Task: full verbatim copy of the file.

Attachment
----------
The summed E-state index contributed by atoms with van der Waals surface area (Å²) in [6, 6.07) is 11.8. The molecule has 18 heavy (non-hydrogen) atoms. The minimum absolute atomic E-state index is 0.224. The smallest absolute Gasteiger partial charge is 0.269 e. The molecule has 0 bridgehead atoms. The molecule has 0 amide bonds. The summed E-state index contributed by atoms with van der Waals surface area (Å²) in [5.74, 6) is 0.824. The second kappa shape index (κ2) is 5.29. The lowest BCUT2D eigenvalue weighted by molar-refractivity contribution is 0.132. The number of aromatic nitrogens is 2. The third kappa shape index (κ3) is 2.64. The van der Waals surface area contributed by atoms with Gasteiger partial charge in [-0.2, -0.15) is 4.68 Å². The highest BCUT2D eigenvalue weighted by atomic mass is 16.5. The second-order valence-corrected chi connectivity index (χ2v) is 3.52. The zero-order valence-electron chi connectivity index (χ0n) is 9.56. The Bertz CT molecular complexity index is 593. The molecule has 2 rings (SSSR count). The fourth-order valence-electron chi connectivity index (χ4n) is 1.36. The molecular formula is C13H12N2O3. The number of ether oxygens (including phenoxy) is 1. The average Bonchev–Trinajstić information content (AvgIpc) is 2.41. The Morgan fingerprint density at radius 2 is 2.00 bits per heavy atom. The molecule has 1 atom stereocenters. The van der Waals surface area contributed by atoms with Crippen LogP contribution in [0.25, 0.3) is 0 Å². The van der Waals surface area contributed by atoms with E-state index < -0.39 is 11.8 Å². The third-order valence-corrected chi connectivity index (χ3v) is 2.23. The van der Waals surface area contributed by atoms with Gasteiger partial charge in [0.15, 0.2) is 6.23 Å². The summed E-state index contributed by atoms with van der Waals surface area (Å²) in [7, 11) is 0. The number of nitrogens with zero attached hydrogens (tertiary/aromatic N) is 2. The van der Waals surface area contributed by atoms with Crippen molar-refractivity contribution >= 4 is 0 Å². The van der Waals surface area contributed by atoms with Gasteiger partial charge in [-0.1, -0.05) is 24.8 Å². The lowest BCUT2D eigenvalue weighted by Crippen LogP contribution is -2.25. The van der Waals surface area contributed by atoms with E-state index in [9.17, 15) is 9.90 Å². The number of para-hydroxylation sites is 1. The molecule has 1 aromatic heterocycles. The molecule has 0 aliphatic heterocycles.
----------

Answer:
The summed E-state index contributed by atoms with van der Waals surface area (Å²) in [6, 6.07) is 11.8. The molecule has 18 heavy (non-hydrogen) atoms. The minimum absolute atomic E-state index is 0.224. The smallest absolute Gasteiger partial charge is 0.269 e. The molecule has 0 bridgehead atoms. The molecule has 0 amide bonds. The summed E-state index contributed by atoms with van der Waals surface area (Å²) in [5.74, 6) is 0.824. The second kappa shape index (κ2) is 5.29. The lowest BCUT2D eigenvalue weighted by molar-refractivity contribution is 0.132. The number of aromatic nitrogens is 2. The third kappa shape index (κ3) is 2.64. The van der Waals surface area contributed by atoms with Gasteiger partial charge in [-0.2, -0.15) is 4.68 Å². The highest BCUT2D eigenvalue weighted by atomic mass is 16.5. The second-order valence-corrected chi connectivity index (χ2v) is 3.52. The zero-order valence-electron chi connectivity index (χ0n) is 9.56. The Bertz CT molecular complexity index is 593. The molecule has 2 rings (SSSR count). The fourth-order valence-electron chi connectivity index (χ4n) is 1.36. The molecular formula is C13H12N2O3. The number of ether oxygens (including phenoxy) is 1. The average Bonchev–Trinajstić information content (AvgIpc) is 2.41. The Morgan fingerprint density at radius 2 is 2.00 bits per heavy atom. The molecule has 1 atom stereocenters. The van der Waals surface area contributed by atoms with Crippen LogP contribution in [0.25, 0.3) is 0 Å². The van der Waals surface area contributed by atoms with E-state index < -0.39 is 11.8 Å². The third-order valence-corrected chi connectivity index (χ3v) is 2.23. The van der Waals surface area contributed by atoms with Gasteiger partial charge in [0.15, 0.2) is 6.23 Å². The summed E-state index contributed by atoms with van der Waals surface area (Å²) in [7, 11) is 0. The number of nitrogens with zero attached hydrogens (tertiary/aromatic N) is 2. The van der Waals surface area contributed by atoms with Crippen molar-refractivity contribution >= 4 is 0 Å². The van der Waals surface area contributed by atoms with Gasteiger partial charge in [-0.1, -0.05) is 24.8 Å². The lowest BCUT2D eigenvalue weighted by Crippen LogP contribution is -2.25. The van der Waals surface area contributed by atoms with E-state index in [9.17, 15) is 9.90 Å². The number of para-hydroxylation sites is 1. The molecule has 1 aromatic heterocycles. The molecule has 0 aliphatic heterocycles.